Leading through normal circumstances can be challenging; compounding leadership with factors outside of our control takes it to a new level. The circumstances in today’s world have included an increased hyper-focus on our efforts, resources, and purpose. This is not necessarily a bad thing. The opportunity to redefine, pivot, explore, and test what we do and how we do it may enhance the experiential learning opportunities our students need. Determining the path to travel (and at what speed) is the key. Connecting the co-curricular experience to the knowledge creation and exploration process in a practical and applicable manner is increasingly relevant in preparing our students for the complex world and workforce ahead of them.
In the book Essentialism: The Disciplined Pursuit of Less (2014), author Greg McKeown dissects the concept of over-commitment and how one may personally achieve more with less. This idea can directly apply to our function as resource managers. Considering the financial and human resources invested in each of our efforts is necessary as we are tasked with refining our work. Our campuses must philosophically determine the most appropriate co-curricular approach within our respective communities and focus on it with vigor and specificity. We cannot do everything, but we can do the “right” things that matter most.
How do we know if we are on the right path? How will our decisions add value to the overall experience? How do we make a particular choice when there are so many needs? These are all valid questions. Do not let them intimidate you into complacency. Throughout my career, focusing on three key elements has allowed my teams to stay centered on fostering meaningful interactions to promote self-authorship. These considerations are the foundation for many decisions and have been paramount in the current process of condensing due to the challenges we currently face in higher education:
Does the program or service resonate with the campus community and, specifically, with students? Providing opportunities that matter is important, but ensuring that students are able to connect the potential value of the interaction to their experience is necessary. Discussing expectations and establishing clear pathways for reflection, understanding, and application must be considered as our campuses are comprised of individuals with varied backgrounds and development.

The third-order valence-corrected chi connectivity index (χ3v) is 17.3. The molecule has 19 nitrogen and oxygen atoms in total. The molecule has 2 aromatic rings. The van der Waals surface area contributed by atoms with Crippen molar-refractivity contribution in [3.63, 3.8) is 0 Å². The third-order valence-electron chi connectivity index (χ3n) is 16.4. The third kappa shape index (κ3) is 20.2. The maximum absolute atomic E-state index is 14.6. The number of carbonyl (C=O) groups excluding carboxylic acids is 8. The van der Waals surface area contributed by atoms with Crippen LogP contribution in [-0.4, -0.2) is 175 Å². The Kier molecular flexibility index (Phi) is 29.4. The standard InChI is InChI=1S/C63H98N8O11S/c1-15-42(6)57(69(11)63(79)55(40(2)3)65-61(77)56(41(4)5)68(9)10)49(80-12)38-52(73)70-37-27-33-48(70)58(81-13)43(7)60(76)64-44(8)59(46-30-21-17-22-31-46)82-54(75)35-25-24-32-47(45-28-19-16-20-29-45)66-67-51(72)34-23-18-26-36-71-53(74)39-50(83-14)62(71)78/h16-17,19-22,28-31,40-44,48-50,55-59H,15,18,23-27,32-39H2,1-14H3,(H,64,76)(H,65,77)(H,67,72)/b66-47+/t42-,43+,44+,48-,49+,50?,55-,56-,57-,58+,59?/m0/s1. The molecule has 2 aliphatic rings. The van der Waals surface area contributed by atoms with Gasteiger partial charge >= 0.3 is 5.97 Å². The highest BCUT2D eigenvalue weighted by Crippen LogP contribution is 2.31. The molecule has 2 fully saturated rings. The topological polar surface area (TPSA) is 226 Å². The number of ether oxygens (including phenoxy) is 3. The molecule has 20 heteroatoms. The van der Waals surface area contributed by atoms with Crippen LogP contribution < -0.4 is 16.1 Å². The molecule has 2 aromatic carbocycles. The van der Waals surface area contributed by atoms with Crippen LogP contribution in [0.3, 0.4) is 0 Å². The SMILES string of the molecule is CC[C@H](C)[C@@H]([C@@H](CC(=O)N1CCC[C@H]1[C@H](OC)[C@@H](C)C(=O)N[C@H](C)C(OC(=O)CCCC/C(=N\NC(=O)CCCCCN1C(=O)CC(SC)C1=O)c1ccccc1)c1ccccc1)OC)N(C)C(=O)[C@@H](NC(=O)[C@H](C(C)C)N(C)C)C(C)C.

Does the offering inspire a passion and desire to engage? Every institution at some point struggles with student attendance at certain events or participation in certain services. Student motivation is a real consideration and should be evaluated within the decision-making process. Are we giving students what they need at the appropriate time? What are the barriers that might inhibit students from wanting to take advantage of an opportunity? Being aware of the variety of influences on a student’s time and energy can aid in measuring if the opportunity will inspire action.
Nurturing a connection to the institution, peers, the global society, and to the individual’s understanding of self will promote potential value from various lenses, all of which are important. Actively considering what efforts are effective at achieving this objective will aid in narrowing the focus to establish foundational offerings in your organization. Data is helpful in this discussion, thus having an assessment strategy associated with all three elements is recommended.
Establishing a clear foundation void of distraction is a valuable tool. From that point, we can expand or contract given circumstances and our communities’ needs without losing focus on what is essential in making our institutions unique and special places for the holistic development of tomorrow’s leaders. While seemingly daunting, the ongoing evaluation of all efforts provides opportunities for continued growth internally and externally to benefit the learners on our campus and the greater good.
About the Author
Dr. Anthony Altieri is the Vice President for Student Affairs at Lynn University (FL). With over 20 years of experience in student affairs, he focuses on creating strategic pathways for excellence and optimized learning in his organization. Anthony currently serves on the NASPA James E. Scott Academy Board. He may be contacted at email@example.com.